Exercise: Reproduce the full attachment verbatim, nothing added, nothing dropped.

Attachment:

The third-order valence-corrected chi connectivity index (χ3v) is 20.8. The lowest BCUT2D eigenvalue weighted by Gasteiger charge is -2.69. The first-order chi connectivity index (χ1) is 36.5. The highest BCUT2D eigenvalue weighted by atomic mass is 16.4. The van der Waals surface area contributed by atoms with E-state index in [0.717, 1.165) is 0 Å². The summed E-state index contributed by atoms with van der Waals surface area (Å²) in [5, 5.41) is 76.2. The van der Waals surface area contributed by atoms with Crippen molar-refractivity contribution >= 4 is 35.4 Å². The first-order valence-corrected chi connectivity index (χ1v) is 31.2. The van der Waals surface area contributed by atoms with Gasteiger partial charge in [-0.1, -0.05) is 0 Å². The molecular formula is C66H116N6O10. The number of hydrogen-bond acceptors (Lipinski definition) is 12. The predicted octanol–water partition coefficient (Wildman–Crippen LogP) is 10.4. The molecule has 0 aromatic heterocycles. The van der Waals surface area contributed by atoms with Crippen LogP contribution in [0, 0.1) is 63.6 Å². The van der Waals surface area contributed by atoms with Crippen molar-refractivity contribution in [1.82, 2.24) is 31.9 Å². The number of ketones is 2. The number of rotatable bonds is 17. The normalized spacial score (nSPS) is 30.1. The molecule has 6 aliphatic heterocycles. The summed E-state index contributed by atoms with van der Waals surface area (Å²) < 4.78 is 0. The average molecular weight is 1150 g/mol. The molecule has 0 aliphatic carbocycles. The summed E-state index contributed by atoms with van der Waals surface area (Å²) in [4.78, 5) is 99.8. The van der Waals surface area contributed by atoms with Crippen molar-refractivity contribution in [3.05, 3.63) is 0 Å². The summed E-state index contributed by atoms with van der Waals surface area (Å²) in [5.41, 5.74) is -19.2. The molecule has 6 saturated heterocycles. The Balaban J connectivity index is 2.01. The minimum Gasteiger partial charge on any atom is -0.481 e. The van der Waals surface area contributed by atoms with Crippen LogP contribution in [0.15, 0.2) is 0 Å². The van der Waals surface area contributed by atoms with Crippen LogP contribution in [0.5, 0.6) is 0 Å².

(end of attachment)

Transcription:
The third-order valence-corrected chi connectivity index (χ3v) is 20.8. The lowest BCUT2D eigenvalue weighted by Gasteiger charge is -2.69. The first-order chi connectivity index (χ1) is 36.5. The highest BCUT2D eigenvalue weighted by atomic mass is 16.4. The van der Waals surface area contributed by atoms with E-state index in [0.717, 1.165) is 0 Å². The summed E-state index contributed by atoms with van der Waals surface area (Å²) in [5, 5.41) is 76.2. The van der Waals surface area contributed by atoms with Crippen molar-refractivity contribution >= 4 is 35.4 Å². The first-order valence-corrected chi connectivity index (χ1v) is 31.2. The van der Waals surface area contributed by atoms with Gasteiger partial charge in [-0.1, -0.05) is 0 Å². The molecular formula is C66H116N6O10. The number of hydrogen-bond acceptors (Lipinski definition) is 12. The predicted octanol–water partition coefficient (Wildman–Crippen LogP) is 10.4. The molecule has 0 aromatic heterocycles. The van der Waals surface area contributed by atoms with Crippen LogP contribution in [0, 0.1) is 63.6 Å². The van der Waals surface area contributed by atoms with Crippen molar-refractivity contribution in [1.82, 2.24) is 31.9 Å². The number of ketones is 2. The number of rotatable bonds is 17. The normalized spacial score (nSPS) is 30.1. The molecule has 6 aliphatic heterocycles. The summed E-state index contributed by atoms with van der Waals surface area (Å²) < 4.78 is 0. The average molecular weight is 1150 g/mol. The molecule has 0 aliphatic carbocycles. The summed E-state index contributed by atoms with van der Waals surface area (Å²) in [4.78, 5) is 99.8. The van der Waals surface area contributed by atoms with Crippen molar-refractivity contribution in [3.05, 3.63) is 0 Å². The summed E-state index contributed by atoms with van der Waals surface area (Å²) in [5.41, 5.74) is -19.2. The molecule has 6 saturated heterocycles. The Balaban J connectivity index is 2.01. The minimum Gasteiger partial charge on any atom is -0.481 e. The van der Waals surface area contributed by atoms with Crippen LogP contribution in [0.15, 0.2) is 0 Å². The van der Waals surface area contributed by atoms with Crippen LogP contribution in [0.5, 0.6) is 0 Å².